Friday, April 13, 2012

Envy of the Novelist

The chapter on which I am working right now has a lot of holes dealing, as it does, with the lives of enslaved women. As I write around the holes, offering educated suggestions for what might fill them, I feel the tug of fiction. Imagining these options, their lives, I want to flesh out scenes for which I do have documentation, enter into a voice for the women, allow them to express some emotion or opinion on the circumstances of the scene.Those are places that, as a historian, I have no right to venture. As a novelist, I could.

Alas, that is not this book; and perhaps this book will inspire someone to write that novel (as long as they write it well).

Still, I see a woman adjust her headwrap and call to a small boy to take a long walk. I see her lift him on the road, angry that he asks, angry that she must take him on this walk, angry that she must make this walk over and over and over. I see her lift that boy because this is the last time she will hold him, the last kindness she can give him, the last time he may ever know a touch that assumes he is human. I see her hide what she knows as she pushes him toward the other children. I hear her lie to him that she will be right back. I see her peek through a window to make sure he is distracted, then slip back along the road, steeled between memory and forgetting.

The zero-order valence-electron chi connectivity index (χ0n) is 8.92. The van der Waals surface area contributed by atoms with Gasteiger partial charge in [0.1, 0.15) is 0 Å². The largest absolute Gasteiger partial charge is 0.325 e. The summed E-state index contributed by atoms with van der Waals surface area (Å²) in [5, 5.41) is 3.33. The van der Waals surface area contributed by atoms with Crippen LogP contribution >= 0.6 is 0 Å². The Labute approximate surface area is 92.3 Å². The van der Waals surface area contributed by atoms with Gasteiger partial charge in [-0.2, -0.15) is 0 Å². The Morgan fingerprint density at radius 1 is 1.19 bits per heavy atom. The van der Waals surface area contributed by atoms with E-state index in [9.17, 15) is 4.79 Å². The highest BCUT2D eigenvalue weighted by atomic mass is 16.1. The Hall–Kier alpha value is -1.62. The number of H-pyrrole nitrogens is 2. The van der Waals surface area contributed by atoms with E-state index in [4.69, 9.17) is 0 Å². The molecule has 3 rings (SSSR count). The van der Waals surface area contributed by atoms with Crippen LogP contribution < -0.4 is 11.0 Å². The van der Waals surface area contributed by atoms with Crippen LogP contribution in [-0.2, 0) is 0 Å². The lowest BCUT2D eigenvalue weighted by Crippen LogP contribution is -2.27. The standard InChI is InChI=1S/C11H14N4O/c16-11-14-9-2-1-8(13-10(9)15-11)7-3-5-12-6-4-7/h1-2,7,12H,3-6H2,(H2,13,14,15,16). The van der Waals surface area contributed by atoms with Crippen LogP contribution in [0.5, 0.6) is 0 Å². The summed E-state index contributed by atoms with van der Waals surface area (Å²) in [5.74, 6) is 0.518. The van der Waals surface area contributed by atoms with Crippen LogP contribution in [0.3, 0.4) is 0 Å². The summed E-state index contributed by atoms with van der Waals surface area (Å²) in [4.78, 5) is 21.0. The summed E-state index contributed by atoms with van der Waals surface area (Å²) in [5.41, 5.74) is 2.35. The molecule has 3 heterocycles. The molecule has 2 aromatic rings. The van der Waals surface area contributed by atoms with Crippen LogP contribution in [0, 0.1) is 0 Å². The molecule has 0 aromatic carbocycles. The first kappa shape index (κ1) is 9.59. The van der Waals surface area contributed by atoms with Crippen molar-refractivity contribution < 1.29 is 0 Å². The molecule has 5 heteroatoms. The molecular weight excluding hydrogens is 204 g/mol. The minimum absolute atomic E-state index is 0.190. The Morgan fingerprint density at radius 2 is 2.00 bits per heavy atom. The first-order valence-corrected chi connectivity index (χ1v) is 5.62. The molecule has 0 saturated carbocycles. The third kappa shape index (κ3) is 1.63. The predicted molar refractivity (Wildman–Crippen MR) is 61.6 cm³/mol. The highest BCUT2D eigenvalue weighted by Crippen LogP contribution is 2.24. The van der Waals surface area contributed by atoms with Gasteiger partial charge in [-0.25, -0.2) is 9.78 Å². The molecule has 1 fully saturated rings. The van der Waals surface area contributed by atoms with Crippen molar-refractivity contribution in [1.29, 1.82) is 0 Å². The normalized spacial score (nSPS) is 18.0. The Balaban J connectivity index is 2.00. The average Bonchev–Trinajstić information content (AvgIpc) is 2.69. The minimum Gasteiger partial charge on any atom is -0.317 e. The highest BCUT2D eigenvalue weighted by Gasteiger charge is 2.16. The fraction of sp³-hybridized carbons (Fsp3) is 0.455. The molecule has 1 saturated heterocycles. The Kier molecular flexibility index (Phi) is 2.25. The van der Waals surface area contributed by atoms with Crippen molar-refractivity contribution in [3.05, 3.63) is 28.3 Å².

8 comments:

Janice said...

I understand your imagining. Even if we can't write it down for scholarly consumption, the insights from reconstructing people's lives are never wasted!

Susan said...

I think the imagining, even if not written down, makes for better history writing. The characters can come to life...

Clio Bluestocking said...

I absolutely agree with you both. For me, imagining their lives as a novelist leads me to practical questions such as, "how, exactly, did this go down?" or "is that feasible in the time-space continuum?" or "given that it is feasible, why did that not happen?" Even the flight of fancy in this post led me to consider the older woman's role and the children on the other end who had made the same journey only a few years before -- and their lack of sympathy for this child. I just had to get some of the novelists' art out her so that the historian's analysis could take over in the chapter.

So, yeah, insight and life for all of them in my history writing.

Still, there are those gaps about which I am jealous of novelists and their freedom to venture.

Clio Bluestocking said...

Now that I think about it, too, imagining helps me to separate what I know from what I don't know -- that is, what has evidence and what does not and, when I hit on a new insight, what evidence I should try to find.

Dame Eleanor Hull said...

That image breaks my heart.

Clio Bluestocking said...

Me, too. It always has. He tells it from his point of view, so I wondered about hers.

Cynala said...

That image breaks my heart, too.

I wonder if, after you finish the scholarly book, it might be time for you to start a novel?

Clio Bluestocking said...

Well, Cynala, you never know. I am the Queen of Productive Procrastination! At least a collection of flash fiction stories might be in order.

 

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